of regular season. *sad face* But playoffs! *happy face*
Star Tribune: Sunday Q&A with Lynx guard Anna Cruz
The WNBA’s first season in Dallas-Fort Worth was full of uncertainty. How would the newly-minted Dallas Wings fit into the saturated North Texas sports market? How would former All-Stars Skylar Diggins and Glory Johnson return after missing most if not all of 2015?
Now as the Wings approach their season finale in Indiana on Sunday, the answers are clearer. Dallas, currently 11-22, will miss the postseason. The team drew an average crowd of 5,298 fans, none larger than the 7,275 that came for the home opener at the College Park Center at UT-Arlington.
The Washington Mystics began this season seeking to advance deeper into the playoffs following three straight first-round losses. With one game left, Coach Mike Thibault and his players instead are left to deconstruct what went wrong in failing to qualify for the postseason.
Connecticut: Still ‘A Culture To Develop’ In Sun, Coach Says
Not long after the Connecticut Sun play their last game of the season Sunday in Washington, Curt Miller’s life will change again.
It’s already been quite the two years for Miller, the coach of Sun. He has moved from his resignation as coach of Indiana’s women’s basketball program in 2014, to an assistant coach with the Los Angeles Sparks in 2015, to the coach of the Sun and, finally, adding the title of Sun general manager this season.
“I have been incredibly fortunate,” Miller said. “It’s been a whirlwind.”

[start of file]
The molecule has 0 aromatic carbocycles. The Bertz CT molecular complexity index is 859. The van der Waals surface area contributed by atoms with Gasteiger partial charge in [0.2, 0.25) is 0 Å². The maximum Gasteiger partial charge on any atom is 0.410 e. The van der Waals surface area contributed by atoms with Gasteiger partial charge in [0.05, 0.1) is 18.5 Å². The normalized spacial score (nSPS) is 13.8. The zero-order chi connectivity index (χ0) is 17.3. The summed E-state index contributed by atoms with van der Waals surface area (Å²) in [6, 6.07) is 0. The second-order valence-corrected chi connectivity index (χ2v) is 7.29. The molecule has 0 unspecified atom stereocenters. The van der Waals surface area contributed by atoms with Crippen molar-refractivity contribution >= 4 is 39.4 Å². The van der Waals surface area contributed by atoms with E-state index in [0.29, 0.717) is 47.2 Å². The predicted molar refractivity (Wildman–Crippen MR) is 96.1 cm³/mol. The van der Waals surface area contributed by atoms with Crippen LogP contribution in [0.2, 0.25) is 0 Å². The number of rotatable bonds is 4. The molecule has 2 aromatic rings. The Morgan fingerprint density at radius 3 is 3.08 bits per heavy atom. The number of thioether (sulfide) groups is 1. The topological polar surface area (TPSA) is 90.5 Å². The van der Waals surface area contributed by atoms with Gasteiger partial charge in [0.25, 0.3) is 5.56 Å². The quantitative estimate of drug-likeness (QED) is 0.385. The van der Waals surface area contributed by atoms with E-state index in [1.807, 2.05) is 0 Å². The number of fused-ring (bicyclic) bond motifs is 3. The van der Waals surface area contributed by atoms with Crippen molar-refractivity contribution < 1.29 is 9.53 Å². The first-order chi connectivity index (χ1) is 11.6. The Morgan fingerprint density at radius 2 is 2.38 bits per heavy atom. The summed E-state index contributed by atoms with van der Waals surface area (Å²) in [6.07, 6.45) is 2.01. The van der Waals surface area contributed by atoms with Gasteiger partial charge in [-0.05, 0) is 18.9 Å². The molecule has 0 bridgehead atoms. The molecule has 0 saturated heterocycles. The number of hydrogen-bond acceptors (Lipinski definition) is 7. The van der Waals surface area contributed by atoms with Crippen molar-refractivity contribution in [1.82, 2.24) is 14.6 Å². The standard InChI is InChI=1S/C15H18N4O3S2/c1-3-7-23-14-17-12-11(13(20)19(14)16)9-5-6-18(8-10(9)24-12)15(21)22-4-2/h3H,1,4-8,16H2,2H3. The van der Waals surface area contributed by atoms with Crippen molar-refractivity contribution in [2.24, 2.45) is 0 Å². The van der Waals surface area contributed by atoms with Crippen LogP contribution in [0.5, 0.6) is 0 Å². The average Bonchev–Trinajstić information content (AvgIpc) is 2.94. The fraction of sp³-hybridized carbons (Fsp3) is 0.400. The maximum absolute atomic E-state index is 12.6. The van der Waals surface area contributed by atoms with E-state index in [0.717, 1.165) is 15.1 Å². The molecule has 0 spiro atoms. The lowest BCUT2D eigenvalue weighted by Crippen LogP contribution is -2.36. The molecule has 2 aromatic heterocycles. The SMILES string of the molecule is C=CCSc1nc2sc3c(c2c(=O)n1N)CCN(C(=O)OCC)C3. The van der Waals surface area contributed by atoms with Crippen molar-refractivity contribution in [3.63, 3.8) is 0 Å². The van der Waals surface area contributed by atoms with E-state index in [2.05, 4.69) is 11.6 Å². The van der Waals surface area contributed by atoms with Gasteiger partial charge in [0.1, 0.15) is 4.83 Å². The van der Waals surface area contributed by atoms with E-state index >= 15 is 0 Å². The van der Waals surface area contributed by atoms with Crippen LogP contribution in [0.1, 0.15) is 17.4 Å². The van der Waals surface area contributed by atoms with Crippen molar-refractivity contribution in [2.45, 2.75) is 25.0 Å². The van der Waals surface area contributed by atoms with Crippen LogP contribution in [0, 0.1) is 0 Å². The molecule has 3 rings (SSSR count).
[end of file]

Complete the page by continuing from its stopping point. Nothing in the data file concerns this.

More on Catch: Tamika Catchings: A reluctant superstar
Sometimes superstars need to be reminded they’re superstars. Doesn’t happen often. Actually, almost never.
But when you start out a gangly, shy, insecure girl with a wobbly self-image — not ever really fitting in — it’s hard to see a superstar in the mirror.
When you wear clunky hearing aids that kids relentlessly tease you about.
When you stop wearing those hearing aids to avoid the embarrassment and people think you’re ignoring them, that you’re rude or you’re dumb.
Knoxville News Sentinel: Tamika Catchings ready to leave a lasting imprint
As the men’s national team’s leading Olympic scorer, Carmelo Anthony has reached a legendary status in international basketball. He has three Golds, more than any other man to wear the red, white and blue. But not the most for an American.
Teresa Edwards has four Olympic Golds.
Edwards, a 5-11 point guard from Cairo, GA, played before the WNBA was even an idea. There’s not much footage of Edwards out there, but luckily, Katie Smith was around to see Edwards play.